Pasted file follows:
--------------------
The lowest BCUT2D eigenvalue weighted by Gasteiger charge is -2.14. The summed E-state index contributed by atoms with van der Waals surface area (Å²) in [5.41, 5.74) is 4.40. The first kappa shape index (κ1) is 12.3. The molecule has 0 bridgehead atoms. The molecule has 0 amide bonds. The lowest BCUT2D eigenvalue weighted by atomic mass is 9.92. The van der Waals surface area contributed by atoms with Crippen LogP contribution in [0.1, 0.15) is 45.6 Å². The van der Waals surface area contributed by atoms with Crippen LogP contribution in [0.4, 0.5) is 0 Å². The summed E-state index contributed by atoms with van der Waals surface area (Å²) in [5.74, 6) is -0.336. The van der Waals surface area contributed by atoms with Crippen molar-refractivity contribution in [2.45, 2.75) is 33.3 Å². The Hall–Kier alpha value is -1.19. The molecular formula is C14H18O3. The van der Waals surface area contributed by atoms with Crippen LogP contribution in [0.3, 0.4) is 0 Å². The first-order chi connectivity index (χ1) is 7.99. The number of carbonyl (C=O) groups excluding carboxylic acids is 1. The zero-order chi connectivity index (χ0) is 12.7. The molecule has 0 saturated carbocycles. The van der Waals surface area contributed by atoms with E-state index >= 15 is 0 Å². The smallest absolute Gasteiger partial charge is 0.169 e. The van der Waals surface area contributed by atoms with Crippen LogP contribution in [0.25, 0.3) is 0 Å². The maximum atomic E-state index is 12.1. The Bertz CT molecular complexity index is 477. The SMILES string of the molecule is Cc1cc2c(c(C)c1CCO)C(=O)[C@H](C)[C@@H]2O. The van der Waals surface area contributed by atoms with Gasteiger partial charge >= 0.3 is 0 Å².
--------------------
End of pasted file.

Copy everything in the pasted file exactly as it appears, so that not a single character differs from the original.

The lowest BCUT2D eigenvalue weighted by Gasteiger charge is -2.14. The summed E-state index contributed by atoms with van der Waals surface area (Å²) in [5.41, 5.74) is 4.40. The first kappa shape index (κ1) is 12.3. The molecule has 0 bridgehead atoms. The molecule has 0 amide bonds. The lowest BCUT2D eigenvalue weighted by atomic mass is 9.92. The van der Waals surface area contributed by atoms with Crippen LogP contribution in [0.1, 0.15) is 45.6 Å². The van der Waals surface area contributed by atoms with Crippen LogP contribution in [0.4, 0.5) is 0 Å². The summed E-state index contributed by atoms with van der Waals surface area (Å²) in [5.74, 6) is -0.336. The van der Waals surface area contributed by atoms with Crippen molar-refractivity contribution in [2.45, 2.75) is 33.3 Å². The Hall–Kier alpha value is -1.19. The molecular formula is C14H18O3. The van der Waals surface area contributed by atoms with Crippen LogP contribution in [0.3, 0.4) is 0 Å². The first-order chi connectivity index (χ1) is 7.99. The number of carbonyl (C=O) groups excluding carboxylic acids is 1. The zero-order chi connectivity index (χ0) is 12.7. The molecule has 0 saturated carbocycles. The van der Waals surface area contributed by atoms with E-state index >= 15 is 0 Å². The smallest absolute Gasteiger partial charge is 0.169 e. The van der Waals surface area contributed by atoms with Crippen LogP contribution in [0.25, 0.3) is 0 Å². The maximum atomic E-state index is 12.1. The Bertz CT molecular complexity index is 477. The SMILES string of the molecule is Cc1cc2c(c(C)c1CCO)C(=O)[C@H](C)[C@@H]2O. The van der Waals surface area contributed by atoms with Gasteiger partial charge >= 0.3 is 0 Å².